Is it actually less expensive to live in big cities in China rather than the country? How do we get pricing information from one of the [still] fastest growing economies in the world? Recipient of the Barnhard Harms Prize from the Institute for World Economics, economist Robert Feenstra, asks "How Big is China?"
ABOUT THE PRESENTER
Robert C. Feenstra is Professor of Economics at the University of California, Davis. He received his B.A. in 1977 from the University of British Columbia, Canada, and his Ph.D. in economics from MIT in 1981. Feenstra has been teaching international trade at the undergraduate and graduate levels at UC Davis since 1986, where he holds the C. Bryan Cameron Distinguished Chair in International Economics. Along with Alan Taylor, he is the co-author of International Economics 3e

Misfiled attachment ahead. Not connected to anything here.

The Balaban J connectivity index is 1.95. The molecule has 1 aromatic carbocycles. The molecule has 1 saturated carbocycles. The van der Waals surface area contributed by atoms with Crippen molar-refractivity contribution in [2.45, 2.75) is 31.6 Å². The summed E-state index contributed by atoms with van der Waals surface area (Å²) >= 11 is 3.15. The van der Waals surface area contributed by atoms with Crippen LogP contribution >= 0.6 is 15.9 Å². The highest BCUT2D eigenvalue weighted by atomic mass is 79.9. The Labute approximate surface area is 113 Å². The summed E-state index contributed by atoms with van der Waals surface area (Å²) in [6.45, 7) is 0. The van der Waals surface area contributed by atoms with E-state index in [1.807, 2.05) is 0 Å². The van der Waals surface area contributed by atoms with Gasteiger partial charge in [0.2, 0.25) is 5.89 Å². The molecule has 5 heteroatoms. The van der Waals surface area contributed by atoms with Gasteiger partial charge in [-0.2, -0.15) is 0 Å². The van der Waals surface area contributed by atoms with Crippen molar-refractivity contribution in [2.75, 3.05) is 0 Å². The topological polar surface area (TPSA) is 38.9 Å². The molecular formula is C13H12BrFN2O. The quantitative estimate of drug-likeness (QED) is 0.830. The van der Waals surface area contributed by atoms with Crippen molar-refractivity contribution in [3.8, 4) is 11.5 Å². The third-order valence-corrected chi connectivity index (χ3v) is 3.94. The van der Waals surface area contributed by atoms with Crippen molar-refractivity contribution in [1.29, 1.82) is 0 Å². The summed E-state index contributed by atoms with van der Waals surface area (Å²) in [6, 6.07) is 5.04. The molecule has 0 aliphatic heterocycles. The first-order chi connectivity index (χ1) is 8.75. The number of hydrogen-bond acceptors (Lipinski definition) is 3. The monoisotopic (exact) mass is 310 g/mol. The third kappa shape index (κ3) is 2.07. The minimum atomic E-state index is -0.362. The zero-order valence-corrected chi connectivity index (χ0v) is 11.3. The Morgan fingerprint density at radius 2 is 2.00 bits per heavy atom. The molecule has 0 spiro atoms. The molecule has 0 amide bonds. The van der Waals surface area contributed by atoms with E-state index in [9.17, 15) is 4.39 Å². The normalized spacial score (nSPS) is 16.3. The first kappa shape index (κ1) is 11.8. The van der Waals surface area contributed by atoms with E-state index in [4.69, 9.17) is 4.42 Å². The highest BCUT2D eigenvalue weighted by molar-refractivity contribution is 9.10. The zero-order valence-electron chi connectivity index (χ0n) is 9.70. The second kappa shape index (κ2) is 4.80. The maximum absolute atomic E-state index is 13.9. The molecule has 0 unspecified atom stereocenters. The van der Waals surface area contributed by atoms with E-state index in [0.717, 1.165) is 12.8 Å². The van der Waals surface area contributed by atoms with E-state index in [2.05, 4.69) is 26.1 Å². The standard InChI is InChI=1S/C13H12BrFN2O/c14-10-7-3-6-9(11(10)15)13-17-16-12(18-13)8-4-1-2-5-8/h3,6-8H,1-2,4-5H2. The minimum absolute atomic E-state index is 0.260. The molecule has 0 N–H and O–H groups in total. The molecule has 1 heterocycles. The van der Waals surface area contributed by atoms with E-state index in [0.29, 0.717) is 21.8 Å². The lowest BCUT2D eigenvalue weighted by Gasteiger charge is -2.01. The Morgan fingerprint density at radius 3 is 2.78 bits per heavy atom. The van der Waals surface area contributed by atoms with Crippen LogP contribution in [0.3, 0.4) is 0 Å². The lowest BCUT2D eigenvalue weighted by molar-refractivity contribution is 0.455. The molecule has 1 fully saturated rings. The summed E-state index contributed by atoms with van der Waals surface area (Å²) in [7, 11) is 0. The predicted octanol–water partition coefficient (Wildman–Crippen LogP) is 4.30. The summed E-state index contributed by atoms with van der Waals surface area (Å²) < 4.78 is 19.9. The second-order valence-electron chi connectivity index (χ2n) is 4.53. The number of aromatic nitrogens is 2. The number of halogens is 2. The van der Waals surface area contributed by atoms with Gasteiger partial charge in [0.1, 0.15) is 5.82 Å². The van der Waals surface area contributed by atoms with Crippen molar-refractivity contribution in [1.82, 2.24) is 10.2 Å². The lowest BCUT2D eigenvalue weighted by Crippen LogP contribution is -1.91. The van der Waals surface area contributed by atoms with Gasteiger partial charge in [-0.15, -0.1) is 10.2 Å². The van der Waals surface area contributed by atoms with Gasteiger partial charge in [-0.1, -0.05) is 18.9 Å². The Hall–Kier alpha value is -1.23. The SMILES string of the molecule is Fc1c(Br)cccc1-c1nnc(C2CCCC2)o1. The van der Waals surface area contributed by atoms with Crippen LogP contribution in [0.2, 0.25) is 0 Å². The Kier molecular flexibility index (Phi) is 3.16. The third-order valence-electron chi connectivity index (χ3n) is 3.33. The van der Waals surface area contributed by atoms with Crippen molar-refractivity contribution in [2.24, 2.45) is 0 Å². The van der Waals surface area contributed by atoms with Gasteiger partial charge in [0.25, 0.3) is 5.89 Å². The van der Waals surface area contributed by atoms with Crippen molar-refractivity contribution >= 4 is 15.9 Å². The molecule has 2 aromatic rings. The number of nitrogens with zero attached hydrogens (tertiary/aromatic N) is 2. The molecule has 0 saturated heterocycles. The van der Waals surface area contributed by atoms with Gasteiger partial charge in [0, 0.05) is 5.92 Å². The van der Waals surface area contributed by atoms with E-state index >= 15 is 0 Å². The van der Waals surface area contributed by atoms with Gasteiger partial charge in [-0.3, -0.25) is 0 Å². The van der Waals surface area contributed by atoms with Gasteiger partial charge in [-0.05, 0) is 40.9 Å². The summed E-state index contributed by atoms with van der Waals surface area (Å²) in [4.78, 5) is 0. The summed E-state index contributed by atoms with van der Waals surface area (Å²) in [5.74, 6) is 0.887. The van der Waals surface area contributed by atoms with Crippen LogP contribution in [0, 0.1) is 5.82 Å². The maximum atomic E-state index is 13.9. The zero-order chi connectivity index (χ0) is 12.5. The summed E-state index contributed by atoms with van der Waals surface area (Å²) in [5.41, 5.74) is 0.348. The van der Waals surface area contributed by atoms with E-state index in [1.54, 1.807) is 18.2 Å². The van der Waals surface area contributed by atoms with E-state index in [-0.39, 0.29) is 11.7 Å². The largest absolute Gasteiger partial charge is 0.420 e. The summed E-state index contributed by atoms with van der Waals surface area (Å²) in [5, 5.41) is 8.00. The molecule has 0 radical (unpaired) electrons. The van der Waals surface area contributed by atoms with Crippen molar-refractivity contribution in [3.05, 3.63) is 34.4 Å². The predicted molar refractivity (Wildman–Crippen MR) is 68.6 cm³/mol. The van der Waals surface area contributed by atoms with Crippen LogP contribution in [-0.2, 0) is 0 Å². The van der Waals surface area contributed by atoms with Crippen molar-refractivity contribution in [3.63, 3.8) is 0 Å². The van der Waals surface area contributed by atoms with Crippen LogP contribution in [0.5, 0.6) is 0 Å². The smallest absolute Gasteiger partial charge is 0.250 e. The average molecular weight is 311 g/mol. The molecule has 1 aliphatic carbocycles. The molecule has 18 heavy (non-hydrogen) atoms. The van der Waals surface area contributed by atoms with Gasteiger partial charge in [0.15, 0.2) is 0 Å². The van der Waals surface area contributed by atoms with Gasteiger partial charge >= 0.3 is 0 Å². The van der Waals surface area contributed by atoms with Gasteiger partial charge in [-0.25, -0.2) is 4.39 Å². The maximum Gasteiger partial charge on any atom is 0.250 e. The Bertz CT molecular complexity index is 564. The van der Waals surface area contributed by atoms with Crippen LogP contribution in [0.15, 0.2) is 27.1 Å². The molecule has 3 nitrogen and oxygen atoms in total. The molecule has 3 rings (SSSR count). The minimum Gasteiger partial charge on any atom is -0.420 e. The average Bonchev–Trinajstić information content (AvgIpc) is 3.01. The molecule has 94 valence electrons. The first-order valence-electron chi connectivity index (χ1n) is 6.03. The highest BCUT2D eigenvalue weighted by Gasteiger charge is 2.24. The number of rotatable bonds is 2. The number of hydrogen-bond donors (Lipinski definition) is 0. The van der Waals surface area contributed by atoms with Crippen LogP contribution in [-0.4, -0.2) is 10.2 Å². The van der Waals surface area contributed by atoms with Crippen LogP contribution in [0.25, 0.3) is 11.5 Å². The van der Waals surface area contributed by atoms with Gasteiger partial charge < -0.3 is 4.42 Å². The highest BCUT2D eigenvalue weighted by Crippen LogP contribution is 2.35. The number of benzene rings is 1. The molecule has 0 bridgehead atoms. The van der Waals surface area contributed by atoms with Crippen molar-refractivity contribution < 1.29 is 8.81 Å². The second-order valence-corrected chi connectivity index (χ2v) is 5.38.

Feenstra is a research associate of the National Bureau of Economic Research, where he directs the International Trade and Investment research program. He is the author of Offshoring in the Global Economy and Product Variety and the Gains from Trade (MIT Press, 2010). Feenstra received the Bernhard Harms Prize from the Institute for World Economics, Kiel, Germany, in 2006, and delivered the Ohlin Lectures at the Stockholm School of Economics in 2008. He lives in Davis, California, with his wife Gail, and has two grown children: Heather, who is a genetic counselor; and Evan, who recently graduated from Pitzer College.
ABOUT THE WEBINAR
EconED Virtual is a series of webinars based off the popular "TED" style talks given at Worth's annual EconED Conference. Unlike the conference, the webinars focus on courses in the intermediate level and above. They cover the most timely and prescient topics researched by our award-winning authors and aim at helping instructors relay the latest and most engaging application of economic theories to their students.